After a morning of exploring in the rain (YOLO), we stumbled upon The Blind Pelican (also bizarrely double-branded Samuel’s Blind Pelican) and took refuge under their patio with a selection of surprisingly superb local seafood. The fried green tomato stack (topped with crab and shrimp) is something I’ll crave for years to come and their happy hour (25 cent raw oysters, 75 cent chargrilled oysters, and 2-for-1 drinks from 4-8 PM every day) is an unbeatable recipe for a hell of a night.
After a few more hours exploring New Orleans’ parks and architecture, our merry gang hopped in an Uber towards Bywater/The Ninth Ward for dinner at Elizabeth’s.
The meal was so good it’s getting its very own review in the succeeding blog (which I will then link here for your viewing pleasure).
As we had arrived earlier than expected, we walked along the neighborhood’s train tracks and ended up at gem of all hidden gems – Bacchanal.
Prepare yourselves, wine and cheese lovers.
This ‘wine shop’ goes above and beyond all expectations. In addition to their hundreds of bottles, the space connects to a kitchen, a cocktail bar, and a courtyard doused in fairy lights. With live music every night, the atmosphere is as sensational as the staff are knowledgable – it is a wonderfully unique spot for connoisseurs and wine amateurs alike.
(Don’t leave without indulging in a cheese plate; yo pick out your cheeses in the wine room and they arrange them on a platter with cornichon pickles, olives, candied nuts, chutneys and fresh ciabatta with stone milled wheat made by Bellegarde.)
After dinner, we returned to Frenchmen (natch) to dance ourselves silly, chat to local artists, and drink a little too much bourbon. While I could recommend the ‘best’ bars to visit in New Orleans, I encourage any newcomer to simply follow the music of your choice. I didn’t visit the same bar twice and every single one didn’t disappoint.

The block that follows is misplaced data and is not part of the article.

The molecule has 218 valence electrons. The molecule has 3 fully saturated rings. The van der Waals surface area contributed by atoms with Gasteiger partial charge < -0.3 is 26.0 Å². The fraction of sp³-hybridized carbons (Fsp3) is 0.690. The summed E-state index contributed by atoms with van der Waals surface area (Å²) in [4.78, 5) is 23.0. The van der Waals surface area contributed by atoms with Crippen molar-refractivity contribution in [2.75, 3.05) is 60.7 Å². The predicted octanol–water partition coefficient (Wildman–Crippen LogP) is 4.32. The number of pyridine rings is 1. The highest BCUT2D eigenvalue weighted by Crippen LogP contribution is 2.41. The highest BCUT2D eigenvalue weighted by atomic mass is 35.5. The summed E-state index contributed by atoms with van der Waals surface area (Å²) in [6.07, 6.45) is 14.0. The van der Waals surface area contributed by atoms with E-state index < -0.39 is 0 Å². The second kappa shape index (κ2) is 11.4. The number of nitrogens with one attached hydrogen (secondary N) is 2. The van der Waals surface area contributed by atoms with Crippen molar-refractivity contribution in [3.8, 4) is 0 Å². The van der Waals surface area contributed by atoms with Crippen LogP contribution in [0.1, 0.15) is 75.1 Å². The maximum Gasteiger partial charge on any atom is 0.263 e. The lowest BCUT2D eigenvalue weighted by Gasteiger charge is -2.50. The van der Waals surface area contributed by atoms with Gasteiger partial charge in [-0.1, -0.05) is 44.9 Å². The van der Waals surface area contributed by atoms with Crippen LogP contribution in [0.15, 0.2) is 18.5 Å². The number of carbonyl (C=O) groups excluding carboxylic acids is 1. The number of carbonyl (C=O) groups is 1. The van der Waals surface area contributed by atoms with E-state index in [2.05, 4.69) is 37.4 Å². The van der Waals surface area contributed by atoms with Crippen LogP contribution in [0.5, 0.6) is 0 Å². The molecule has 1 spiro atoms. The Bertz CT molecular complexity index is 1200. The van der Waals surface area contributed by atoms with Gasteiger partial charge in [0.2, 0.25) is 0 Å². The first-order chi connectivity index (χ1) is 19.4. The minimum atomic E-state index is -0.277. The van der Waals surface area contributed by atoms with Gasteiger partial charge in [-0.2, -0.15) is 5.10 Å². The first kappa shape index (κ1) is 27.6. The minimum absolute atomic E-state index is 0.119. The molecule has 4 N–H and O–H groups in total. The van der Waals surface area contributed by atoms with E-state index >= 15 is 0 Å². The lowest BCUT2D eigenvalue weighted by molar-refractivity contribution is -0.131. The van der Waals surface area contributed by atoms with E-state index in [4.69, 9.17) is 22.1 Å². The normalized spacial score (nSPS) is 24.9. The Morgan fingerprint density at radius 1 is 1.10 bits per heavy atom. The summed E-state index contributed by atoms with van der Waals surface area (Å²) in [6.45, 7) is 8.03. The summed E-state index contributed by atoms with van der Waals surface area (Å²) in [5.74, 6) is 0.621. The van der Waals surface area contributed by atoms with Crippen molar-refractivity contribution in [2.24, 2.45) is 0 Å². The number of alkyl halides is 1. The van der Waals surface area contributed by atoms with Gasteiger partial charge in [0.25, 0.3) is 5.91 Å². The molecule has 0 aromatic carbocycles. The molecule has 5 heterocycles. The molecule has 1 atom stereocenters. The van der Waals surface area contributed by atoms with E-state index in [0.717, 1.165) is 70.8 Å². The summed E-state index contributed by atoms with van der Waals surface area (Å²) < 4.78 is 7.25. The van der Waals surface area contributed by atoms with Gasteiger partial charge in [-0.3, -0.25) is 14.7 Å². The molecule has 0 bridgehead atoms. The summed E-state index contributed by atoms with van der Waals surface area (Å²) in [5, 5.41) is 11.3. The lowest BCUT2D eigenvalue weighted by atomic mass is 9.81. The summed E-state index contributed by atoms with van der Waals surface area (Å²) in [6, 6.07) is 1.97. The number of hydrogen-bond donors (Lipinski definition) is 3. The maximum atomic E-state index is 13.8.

The following day, I thought it might be a good idea to tick Bourbon Street off the proverbial list in the daytime to decided to head to Remoulade for lunch. Remoulade is actually the casual cousin of Arnaud’s (infinitely more expensive, same kitchen) around the corner and offers super fast, super delicious ‘tastes’ of all things Deep South, USA.
We shared A Taste Of The Bayou (jambalaya, an exceptional crawfish pie & filé gumbo) and A Taste of Louisiana (turtle soup, a Natchitoches meat pie & crawfish étouffée) before taking two Bailey’s-creamed coffees on a twenty minute walk to the WWII Museum.
Though the upcoming vlog will detail it further, The National WWII Museum is well worth a visit in a city I would otherwise suggest you stay outdoors in. Though it focuses on the contribution made by the United States to Allied victory in World War II (read: potential for bias), the museum is incredibly educational, well curated, and filled with all the tanks, boats, air raid shelters, Spitfires, B-17s, et al to appease younger visitors’ interests.
With one last night before Lela Takes The Crescent really began, we set off on one last jaunt around the city with friends old and new, discussed future plans for ghost tours & plantation visits, and bid adieu to one of my new favourite cities in the world.